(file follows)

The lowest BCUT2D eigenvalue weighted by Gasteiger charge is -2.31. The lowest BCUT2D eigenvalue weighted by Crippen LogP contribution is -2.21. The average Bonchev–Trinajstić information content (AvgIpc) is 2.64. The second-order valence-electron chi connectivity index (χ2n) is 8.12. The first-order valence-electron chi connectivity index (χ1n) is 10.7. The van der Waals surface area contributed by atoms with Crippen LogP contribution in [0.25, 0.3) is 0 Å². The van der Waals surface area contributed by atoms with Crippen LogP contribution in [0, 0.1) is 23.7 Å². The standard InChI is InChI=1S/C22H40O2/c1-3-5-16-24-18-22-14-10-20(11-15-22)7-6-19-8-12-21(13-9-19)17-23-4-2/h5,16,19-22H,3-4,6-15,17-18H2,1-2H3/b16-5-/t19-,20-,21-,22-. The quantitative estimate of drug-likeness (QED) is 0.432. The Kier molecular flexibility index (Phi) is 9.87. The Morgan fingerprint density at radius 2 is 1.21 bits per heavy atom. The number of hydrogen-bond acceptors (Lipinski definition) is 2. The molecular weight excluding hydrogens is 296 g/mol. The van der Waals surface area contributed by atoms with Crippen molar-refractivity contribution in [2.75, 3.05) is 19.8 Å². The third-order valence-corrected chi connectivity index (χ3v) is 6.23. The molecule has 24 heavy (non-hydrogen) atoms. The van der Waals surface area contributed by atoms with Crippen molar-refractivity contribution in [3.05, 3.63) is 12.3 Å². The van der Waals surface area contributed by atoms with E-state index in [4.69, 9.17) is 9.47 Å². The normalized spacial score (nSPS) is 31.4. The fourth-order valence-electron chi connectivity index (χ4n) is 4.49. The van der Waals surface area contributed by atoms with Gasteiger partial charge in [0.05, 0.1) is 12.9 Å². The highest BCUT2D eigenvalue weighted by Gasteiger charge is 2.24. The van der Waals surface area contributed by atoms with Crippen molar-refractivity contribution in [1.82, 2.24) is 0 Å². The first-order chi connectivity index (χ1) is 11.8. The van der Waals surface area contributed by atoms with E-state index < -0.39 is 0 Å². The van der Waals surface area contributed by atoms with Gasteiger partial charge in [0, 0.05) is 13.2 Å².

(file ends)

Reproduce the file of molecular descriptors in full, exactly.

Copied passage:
The lowest BCUT2D eigenvalue weighted by Gasteiger charge is -2.31. The lowest BCUT2D eigenvalue weighted by Crippen LogP contribution is -2.21. The average Bonchev–Trinajstić information content (AvgIpc) is 2.64. The second-order valence-electron chi connectivity index (χ2n) is 8.12. The first-order valence-electron chi connectivity index (χ1n) is 10.7. The van der Waals surface area contributed by atoms with Crippen LogP contribution in [0.25, 0.3) is 0 Å². The van der Waals surface area contributed by atoms with Crippen LogP contribution in [0, 0.1) is 23.7 Å². The standard InChI is InChI=1S/C22H40O2/c1-3-5-16-24-18-22-14-10-20(11-15-22)7-6-19-8-12-21(13-9-19)17-23-4-2/h5,16,19-22H,3-4,6-15,17-18H2,1-2H3/b16-5-/t19-,20-,21-,22-. The quantitative estimate of drug-likeness (QED) is 0.432. The Kier molecular flexibility index (Phi) is 9.87. The Morgan fingerprint density at radius 2 is 1.21 bits per heavy atom. The number of hydrogen-bond acceptors (Lipinski definition) is 2. The molecular weight excluding hydrogens is 296 g/mol. The van der Waals surface area contributed by atoms with Crippen molar-refractivity contribution in [2.75, 3.05) is 19.8 Å². The third-order valence-corrected chi connectivity index (χ3v) is 6.23. The molecule has 24 heavy (non-hydrogen) atoms. The van der Waals surface area contributed by atoms with Crippen molar-refractivity contribution in [3.05, 3.63) is 12.3 Å². The van der Waals surface area contributed by atoms with E-state index in [4.69, 9.17) is 9.47 Å². The normalized spacial score (nSPS) is 31.4. The fourth-order valence-electron chi connectivity index (χ4n) is 4.49. The van der Waals surface area contributed by atoms with Gasteiger partial charge in [0.05, 0.1) is 12.9 Å². The highest BCUT2D eigenvalue weighted by Gasteiger charge is 2.24. The van der Waals surface area contributed by atoms with Crippen molar-refractivity contribution in [1.82, 2.24) is 0 Å². The first-order chi connectivity index (χ1) is 11.8. The van der Waals surface area contributed by atoms with E-state index < -0.39 is 0 Å². The van der Waals surface area contributed by atoms with Gasteiger partial charge in [0, 0.05) is 13.2 Å².